Chris Hicks: Bugs Bunny, Daffy Duck have releases new to DVD

Published: Friday, Aug. 20 2010 4:00 p.m. MDT

With so many collections of Warner Bros. cartoons on DVD, you might think the vaults have been exhausted. But two new collections focusing on Bugs and Daffy suggest otherwise as they lead this look at theatrical offerings released this week.

"Looney Tunes Super Stars: Bugs Bunny: Hare Extraordinaire" (Warner, 1950-64, $19.95). "Looney Tunes Super Stars: Daffy Duck: Frustrated Fowl" (Warner, 1944-1965, $19.95). There are several Warner Bros. collections out there that feature some of the same cartoons, but the toons on these two discs are all new to DVD.

There's a lot of talk today about how consistent the high quality of Pixar's animated features has remained over 15 years, which is true. But Warners held an astonishingly consistent level of quality with hundreds of cartoon shorts churned out over several decades.

The cartoons here all played in movie theaters during the golden age of "Looney Tunes" and "Merrie Melodies." And, among others, classic animators Friz Freleng, Bob Clampett and Chuck Jones are all represented.

Primarily from the 1950s and '60s, these are all winners and include some very funny parodies of such '50s TV series as Ralph Edwards' "This Is Your Life," Edward R. Murrow's "Person to Person" and Art Linkletter's "People Are Funny."

Extras: full frame/widescreen, 15 cartoons each

"The Good, the Bad, the Weird" (IFC, 2008; R for violence; $24.98). As the title suggests, this action-packed adventure is a "weird" amalgam of styles and genres, with a heavy emphasis on Sergio Leone's spaghetti Westerns of the 1960s. And, yes, it's a Korean film with subtitles. But trust me, you will not for a moment be bored. This one makes "Salt" look like slow motion.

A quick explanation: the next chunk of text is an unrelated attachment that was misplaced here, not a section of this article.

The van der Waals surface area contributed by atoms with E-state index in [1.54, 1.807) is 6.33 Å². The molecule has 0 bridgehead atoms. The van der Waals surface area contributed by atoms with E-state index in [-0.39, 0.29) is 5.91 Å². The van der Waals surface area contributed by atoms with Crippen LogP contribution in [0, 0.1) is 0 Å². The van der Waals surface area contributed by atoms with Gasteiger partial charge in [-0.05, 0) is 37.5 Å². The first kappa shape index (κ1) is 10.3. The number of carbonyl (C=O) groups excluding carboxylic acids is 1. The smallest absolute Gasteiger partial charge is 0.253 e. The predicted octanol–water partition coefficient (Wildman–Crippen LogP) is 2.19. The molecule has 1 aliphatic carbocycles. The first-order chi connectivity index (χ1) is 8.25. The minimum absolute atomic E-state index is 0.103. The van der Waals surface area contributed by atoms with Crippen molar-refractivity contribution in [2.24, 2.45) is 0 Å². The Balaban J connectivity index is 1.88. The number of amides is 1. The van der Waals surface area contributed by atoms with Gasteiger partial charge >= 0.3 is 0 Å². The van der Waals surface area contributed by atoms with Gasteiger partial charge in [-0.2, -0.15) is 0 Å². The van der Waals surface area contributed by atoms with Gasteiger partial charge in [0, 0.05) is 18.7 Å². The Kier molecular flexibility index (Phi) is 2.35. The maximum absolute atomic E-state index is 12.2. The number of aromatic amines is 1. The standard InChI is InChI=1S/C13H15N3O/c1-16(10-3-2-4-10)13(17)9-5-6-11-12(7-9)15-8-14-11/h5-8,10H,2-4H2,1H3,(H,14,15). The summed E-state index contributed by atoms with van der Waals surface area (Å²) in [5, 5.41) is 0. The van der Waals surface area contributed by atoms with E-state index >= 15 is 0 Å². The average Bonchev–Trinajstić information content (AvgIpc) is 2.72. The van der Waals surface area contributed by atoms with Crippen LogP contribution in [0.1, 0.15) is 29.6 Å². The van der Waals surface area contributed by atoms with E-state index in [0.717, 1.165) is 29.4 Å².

Supposedly set in a fantasy version of 1930s Manchuria, the film opens with a kinetic set piece. It's a startling train chase/robbery that sets the tone for what will follow, which is all about unbelievable stunts, wild chases and shootouts, and "borrowings" from every big action star you can name, from John Wayne to Clint Eastwood to Harrison Ford.

The three characters in the title all scramble for a treasure map and go up against bandits, gangsters and the Japanese army. That's about it for plot, as they battle gangsters, the Japanese army and each other.

Extras: widescreen, in Korean with English subtitles, featurettes, trailers

"The Last Song" (Touchstone/Blu-ray, 2010, PG, two discs, $39.99). Miley Cyrus stars in this sappy Disney melodrama as a teenager estranged from her father (Greg Kinnear), forced to reconnect with him during a summer visit to his Southern beachside home. They eventually make up, and she encounters her first romance.

Co-written by Nicholas Sparks; what more needs to be said? Not bad for what it is, and Cyrus and Kinnear offer appealing performances.

Extras: Widescreen, deleted scenes/alternate opening sequence, audio commentary; this combo pack includes Blu-ray, DVD and digital versions; trailers (also on single DVD, $29.99)

"Furry Vengeance" (Summit/Blu-ray, 2010, PG, $40.99). Silly slapstick aimed at children combines live action and computer animation for a man-against-the-critters environmental comedy. Brendan Fraser, Brooke Shields and their son move to the woods as Dad oversees a supposedly eco-friendly housing development. It's not really green, however, so the local wildlife goes all "Home Alone" on Fraser.

Might be more palatable for parents if it contained fewer scatological gags.

This is a Blu-ray/DVD single disc, playable on both Blu-ray-compatible players and DVD players.

Extras: widescreen, deleted scenes, audio commentary, featurettes, bloopers (also on DVD, $22.99)

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